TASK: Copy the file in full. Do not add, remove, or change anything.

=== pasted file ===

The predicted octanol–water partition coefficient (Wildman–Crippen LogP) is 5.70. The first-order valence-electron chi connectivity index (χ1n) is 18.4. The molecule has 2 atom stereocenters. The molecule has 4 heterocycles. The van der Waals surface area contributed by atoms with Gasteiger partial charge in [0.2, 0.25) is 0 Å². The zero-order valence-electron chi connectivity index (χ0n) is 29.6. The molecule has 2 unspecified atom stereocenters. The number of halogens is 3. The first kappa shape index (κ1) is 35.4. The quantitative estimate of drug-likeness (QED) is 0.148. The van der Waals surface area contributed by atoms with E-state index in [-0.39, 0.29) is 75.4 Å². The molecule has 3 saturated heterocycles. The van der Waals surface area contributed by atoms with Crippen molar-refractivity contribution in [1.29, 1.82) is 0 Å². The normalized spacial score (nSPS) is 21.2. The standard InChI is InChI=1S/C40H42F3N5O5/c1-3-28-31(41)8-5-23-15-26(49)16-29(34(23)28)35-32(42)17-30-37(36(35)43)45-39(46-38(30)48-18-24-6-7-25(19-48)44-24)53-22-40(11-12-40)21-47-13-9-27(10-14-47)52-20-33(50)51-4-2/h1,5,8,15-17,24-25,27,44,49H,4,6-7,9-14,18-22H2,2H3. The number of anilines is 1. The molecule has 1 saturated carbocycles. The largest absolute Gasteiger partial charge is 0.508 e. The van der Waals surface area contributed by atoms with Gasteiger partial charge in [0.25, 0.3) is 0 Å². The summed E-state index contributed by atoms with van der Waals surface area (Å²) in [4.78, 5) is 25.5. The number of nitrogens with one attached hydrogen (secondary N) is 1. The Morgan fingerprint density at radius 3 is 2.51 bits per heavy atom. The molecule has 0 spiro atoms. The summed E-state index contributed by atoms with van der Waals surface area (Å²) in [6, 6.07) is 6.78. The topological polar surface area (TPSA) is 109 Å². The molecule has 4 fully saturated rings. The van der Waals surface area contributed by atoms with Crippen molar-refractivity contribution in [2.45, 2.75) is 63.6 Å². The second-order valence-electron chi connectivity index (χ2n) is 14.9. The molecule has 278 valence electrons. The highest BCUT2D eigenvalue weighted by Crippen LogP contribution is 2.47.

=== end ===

The predicted octanol–water partition coefficient (Wildman–Crippen LogP) is 5.70. The first-order valence-electron chi connectivity index (χ1n) is 18.4. The molecule has 2 atom stereocenters. The molecule has 4 heterocycles. The van der Waals surface area contributed by atoms with Gasteiger partial charge in [0.2, 0.25) is 0 Å². The zero-order valence-electron chi connectivity index (χ0n) is 29.6. The molecule has 2 unspecified atom stereocenters. The number of halogens is 3. The first kappa shape index (κ1) is 35.4. The quantitative estimate of drug-likeness (QED) is 0.148. The van der Waals surface area contributed by atoms with E-state index in [-0.39, 0.29) is 75.4 Å². The molecule has 3 saturated heterocycles. The van der Waals surface area contributed by atoms with Crippen molar-refractivity contribution in [1.29, 1.82) is 0 Å². The normalized spacial score (nSPS) is 21.2. The standard InChI is InChI=1S/C40H42F3N5O5/c1-3-28-31(41)8-5-23-15-26(49)16-29(34(23)28)35-32(42)17-30-37(36(35)43)45-39(46-38(30)48-18-24-6-7-25(19-48)44-24)53-22-40(11-12-40)21-47-13-9-27(10-14-47)52-20-33(50)51-4-2/h1,5,8,15-17,24-25,27,44,49H,4,6-7,9-14,18-22H2,2H3. The number of anilines is 1. The molecule has 1 saturated carbocycles. The largest absolute Gasteiger partial charge is 0.508 e. The van der Waals surface area contributed by atoms with Gasteiger partial charge in [0.25, 0.3) is 0 Å². The summed E-state index contributed by atoms with van der Waals surface area (Å²) in [4.78, 5) is 25.5. The number of nitrogens with one attached hydrogen (secondary N) is 1. The Morgan fingerprint density at radius 3 is 2.51 bits per heavy atom. The molecule has 0 spiro atoms. The summed E-state index contributed by atoms with van der Waals surface area (Å²) in [6, 6.07) is 6.78. The topological polar surface area (TPSA) is 109 Å². The molecule has 4 fully saturated rings. The van der Waals surface area contributed by atoms with Crippen molar-refractivity contribution in [2.45, 2.75) is 63.6 Å². The second-order valence-electron chi connectivity index (χ2n) is 14.9. The molecule has 278 valence electrons. The highest BCUT2D eigenvalue weighted by Crippen LogP contribution is 2.47.